CI: confidence interval; ICC: intra-class correlation coefficient.

Table V. Inter-session reliability of the strength of the knee extensors and flexors measured with the resistance-enhanced dynamometer in 2 sessions (days) (n = 27)

Muscle

Session

Muscle

force (N)

Mean (SD)

ICC (95% CI)

SEM (n)

SRD (%)

Knee extensors

First

669.9 (232.4)

0.95 (0.90–0.98)

66.2

27.6

Second

661.8 (207.7)

Knee flexors

First

244.9 (61.4)

0.96 (0.91–0.98)

17.8

20.0

Second

250.1 (67.1)

CI: confidence interval; SD: standard deviation; SEM: standard error of measurement; SRD: smallest real difference; ICC: intra-class correlation coefficient.

Discussion

Both the RED and the HHD had good to very good intra- examiner reliability for the measurement of knee muscle strength (Table II). Similar intra-examiner reliability for the HHD was also found in previous studies (20, 28, 29). Although both devices had comparable intra-examiner reliability, the maximum muscle strengths measured by the RED were greater than those measured by the HHD, especially for the extensors. The knee extensor strength measured by the HHD was within the range (100–579 N) published in the literature (20, 28, 30). In contrast, the RED measurements (710–732 N) (Table II) were similar to those measured by the KinCom, which were used as a gold standard for comparisons with the HHD measurements (31). This indicates that the HHD may have underestimated the strength of the knee extensors as a result of insufficient examiner muscle strength. The use of the RED allowed the examiners to perform break tests that might also contribute to the greater values of the RED measurements (4, 18, 19, 21).

Insufficient examiner strength might also affect the inter-examiner reliability of the HHD (5, 7, 29, 32). It would be the most important factor if the strength of the tested muscle were more than 120 N (7). Results from the current study (Fig. 2 and Table III) agree with the literature, namely that the HHD has poor inter-examiner reliability when measuring powerful muscle groups, such as shoulder extensors or knee extensors, of healthy or strong individuals (29, 32). Inter-examiner reliability between the HHD measurements carried out by female and male examiners could be even worse, as female examiners produced less resistance than male examiners when measuring the strength of powerful lower extremity muscles, as shown by Mulroy et al. (9) and the current study. This suggests that clinical decisions based on HHD measurements of powerful muscle groups may be different between clinicians, especially when the examiners’ strengths are smaller than those of the muscles under test.

Compared with the HHD, the RED had much better inter-examiner reliability when measuring the strength of knee extensors and flexors (Table III). The RED also had very good intra- and inter-session reliability. The RED increased the applied force by increasing the leverage available to the examiner by 4.5 times, so that both the female and the male examiners could produce higher resistance forces than the strengths of the knee flexors and extensors. This feature of the RED allows the examiners to perform break tests even if their own muscular strength is smaller than that of the tested muscle group. Although methods to overcome the effect of insufficient examiner strength by removing the need for the examiner to apply force to the subject have been described in the literature (11–16), break tests cannot be performed using these methods. By eliminating the problem of insufficient examiner strength, the RED achieved not only very good reliability, but also significantly better inter-examiner agreement than the HHD, and acceptable inter-session agreement, as indicated by the SRD (Tables III–V). An SRD equal to or greater than 27.55% (for knee extensors) and 19.95% (for knee flexors) between different sessions should be interpreted as the real changes in a patient’s knee muscle strength. The results of the current study suggest that enhancing the examiner’s output force by the leverage offered by the RED system helped to improve the reproducibility of the muscle strength measurements by the 2 examiners during the 2 sessions. Since the 2 examiners represented the average-strength examiner for their group, the results may be applicable to the examiner groups in the current study. Nonetheless, further studies with more examiners during more sessions are warranted to verify a general applicability.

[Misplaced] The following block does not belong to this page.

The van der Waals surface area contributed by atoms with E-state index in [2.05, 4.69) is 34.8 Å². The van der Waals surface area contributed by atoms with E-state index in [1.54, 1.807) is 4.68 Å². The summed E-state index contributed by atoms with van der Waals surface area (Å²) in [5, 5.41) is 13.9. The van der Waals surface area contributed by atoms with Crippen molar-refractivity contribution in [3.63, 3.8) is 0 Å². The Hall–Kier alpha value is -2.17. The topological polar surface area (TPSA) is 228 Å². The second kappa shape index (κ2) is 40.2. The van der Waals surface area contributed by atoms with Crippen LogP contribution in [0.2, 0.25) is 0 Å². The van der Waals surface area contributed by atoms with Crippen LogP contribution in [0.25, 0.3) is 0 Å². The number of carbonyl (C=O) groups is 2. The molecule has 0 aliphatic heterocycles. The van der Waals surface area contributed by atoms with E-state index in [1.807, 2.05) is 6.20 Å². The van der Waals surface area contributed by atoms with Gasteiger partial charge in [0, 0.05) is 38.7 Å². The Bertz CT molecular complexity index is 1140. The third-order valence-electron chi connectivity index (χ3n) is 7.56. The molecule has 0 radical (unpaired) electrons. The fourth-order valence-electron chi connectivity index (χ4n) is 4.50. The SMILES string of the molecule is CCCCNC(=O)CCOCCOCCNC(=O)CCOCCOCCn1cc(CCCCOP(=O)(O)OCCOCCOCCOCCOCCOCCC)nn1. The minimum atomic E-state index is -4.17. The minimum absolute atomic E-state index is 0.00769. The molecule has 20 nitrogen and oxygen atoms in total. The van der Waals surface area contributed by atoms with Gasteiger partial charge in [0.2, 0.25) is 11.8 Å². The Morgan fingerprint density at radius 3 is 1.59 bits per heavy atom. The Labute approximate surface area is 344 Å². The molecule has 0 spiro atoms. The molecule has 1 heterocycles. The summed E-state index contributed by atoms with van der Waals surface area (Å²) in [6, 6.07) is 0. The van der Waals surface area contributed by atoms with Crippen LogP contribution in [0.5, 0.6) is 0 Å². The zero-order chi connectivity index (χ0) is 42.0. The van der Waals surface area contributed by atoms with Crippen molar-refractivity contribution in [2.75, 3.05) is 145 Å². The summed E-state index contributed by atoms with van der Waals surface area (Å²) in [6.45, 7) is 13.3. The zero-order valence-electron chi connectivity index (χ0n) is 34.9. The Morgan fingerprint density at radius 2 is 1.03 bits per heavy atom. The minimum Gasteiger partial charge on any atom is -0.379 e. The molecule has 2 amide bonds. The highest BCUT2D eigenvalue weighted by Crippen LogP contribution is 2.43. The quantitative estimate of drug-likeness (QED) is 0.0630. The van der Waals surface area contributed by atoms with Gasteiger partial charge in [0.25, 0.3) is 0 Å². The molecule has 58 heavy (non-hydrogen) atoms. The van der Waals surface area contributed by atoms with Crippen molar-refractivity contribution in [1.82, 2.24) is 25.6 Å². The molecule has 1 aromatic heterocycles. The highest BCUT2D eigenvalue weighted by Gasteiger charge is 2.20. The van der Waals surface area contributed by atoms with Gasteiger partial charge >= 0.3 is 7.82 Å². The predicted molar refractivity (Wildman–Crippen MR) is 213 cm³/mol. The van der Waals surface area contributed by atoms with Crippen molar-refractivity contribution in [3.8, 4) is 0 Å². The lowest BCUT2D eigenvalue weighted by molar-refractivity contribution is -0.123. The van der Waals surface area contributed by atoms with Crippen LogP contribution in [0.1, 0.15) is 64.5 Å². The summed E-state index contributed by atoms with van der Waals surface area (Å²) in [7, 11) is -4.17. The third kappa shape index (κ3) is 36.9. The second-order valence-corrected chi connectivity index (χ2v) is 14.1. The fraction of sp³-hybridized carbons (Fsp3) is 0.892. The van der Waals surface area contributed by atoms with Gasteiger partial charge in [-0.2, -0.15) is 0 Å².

With the portable, resistance-enhanced design, the RED system has been shown to have very good reliability in measuring muscle strength of the knee extensors and flexors, suggesting that it will be useful in clinical applications, especially for professional athletes or physically powerful populations. Although the RED can be applied to most muscle groups in its current form, additional attachments may be needed when being applied to some particular muscle groups, such as trunk muscles or hip muscles in a supine position. Further improvement of the RED system may also include adapting the data acquisition system into a display panel to reduce the time required to set up the RED system. The validity of the RED and its reliability in performing make tests will also be the subject of further study.

In conclusion, the examiner’s muscle strength affects the inter-examiner reliability of muscle strength measurements using the HHD. Insufficient examiner muscle strength leads to poor inter-examiner reliability with the HHD. A new device, the RED, which enhances the examiner’s output forces, solved this problem by increasing the leverage available to the examiner. Within the tested conditions, the RED was shown to have very good intra-examiner, inter-examiner, intra-session and inter-session reliability, as well as acceptable inter-examiner and inter-session agreement. Being portable and reliable, it is suggested that the RED can be considered as an alternative to the HHD in clinical practice and may be preferred when the examiner’s strength is less than that of the muscles under test.